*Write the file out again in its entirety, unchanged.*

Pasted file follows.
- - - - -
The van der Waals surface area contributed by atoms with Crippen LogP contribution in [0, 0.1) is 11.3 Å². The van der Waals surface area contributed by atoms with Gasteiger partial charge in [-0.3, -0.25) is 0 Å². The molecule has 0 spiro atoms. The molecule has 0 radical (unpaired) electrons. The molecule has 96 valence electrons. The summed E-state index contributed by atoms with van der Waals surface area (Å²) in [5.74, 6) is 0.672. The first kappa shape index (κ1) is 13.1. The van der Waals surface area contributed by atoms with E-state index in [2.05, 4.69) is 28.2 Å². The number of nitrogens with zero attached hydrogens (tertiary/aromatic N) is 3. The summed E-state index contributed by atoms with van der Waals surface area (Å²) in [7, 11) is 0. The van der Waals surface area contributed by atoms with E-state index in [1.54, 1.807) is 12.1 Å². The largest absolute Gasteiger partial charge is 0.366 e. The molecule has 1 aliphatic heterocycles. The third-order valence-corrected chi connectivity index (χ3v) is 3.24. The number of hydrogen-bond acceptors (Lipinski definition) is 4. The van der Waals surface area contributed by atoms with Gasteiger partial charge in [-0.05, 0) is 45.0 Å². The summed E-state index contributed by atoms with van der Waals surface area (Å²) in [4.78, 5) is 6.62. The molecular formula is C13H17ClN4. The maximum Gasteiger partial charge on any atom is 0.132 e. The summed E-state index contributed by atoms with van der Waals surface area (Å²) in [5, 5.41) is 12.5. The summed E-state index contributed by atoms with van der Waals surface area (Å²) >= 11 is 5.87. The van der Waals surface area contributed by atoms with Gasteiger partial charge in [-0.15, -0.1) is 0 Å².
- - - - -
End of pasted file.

The van der Waals surface area contributed by atoms with Crippen LogP contribution in [0, 0.1) is 11.3 Å². The van der Waals surface area contributed by atoms with Gasteiger partial charge in [-0.3, -0.25) is 0 Å². The molecule has 0 spiro atoms. The molecule has 0 radical (unpaired) electrons. The molecule has 96 valence electrons. The summed E-state index contributed by atoms with van der Waals surface area (Å²) in [5.74, 6) is 0.672. The first kappa shape index (κ1) is 13.1. The van der Waals surface area contributed by atoms with E-state index in [2.05, 4.69) is 28.2 Å². The number of nitrogens with zero attached hydrogens (tertiary/aromatic N) is 3. The summed E-state index contributed by atoms with van der Waals surface area (Å²) in [7, 11) is 0. The van der Waals surface area contributed by atoms with E-state index in [1.54, 1.807) is 12.1 Å². The largest absolute Gasteiger partial charge is 0.366 e. The molecule has 1 aliphatic heterocycles. The third-order valence-corrected chi connectivity index (χ3v) is 3.24. The number of hydrogen-bond acceptors (Lipinski definition) is 4. The van der Waals surface area contributed by atoms with Gasteiger partial charge in [-0.05, 0) is 45.0 Å². The summed E-state index contributed by atoms with van der Waals surface area (Å²) in [4.78, 5) is 6.62. The molecular formula is C13H17ClN4. The maximum Gasteiger partial charge on any atom is 0.132 e. The summed E-state index contributed by atoms with van der Waals surface area (Å²) in [5, 5.41) is 12.5. The summed E-state index contributed by atoms with van der Waals surface area (Å²) >= 11 is 5.87. The van der Waals surface area contributed by atoms with Gasteiger partial charge in [-0.15, -0.1) is 0 Å².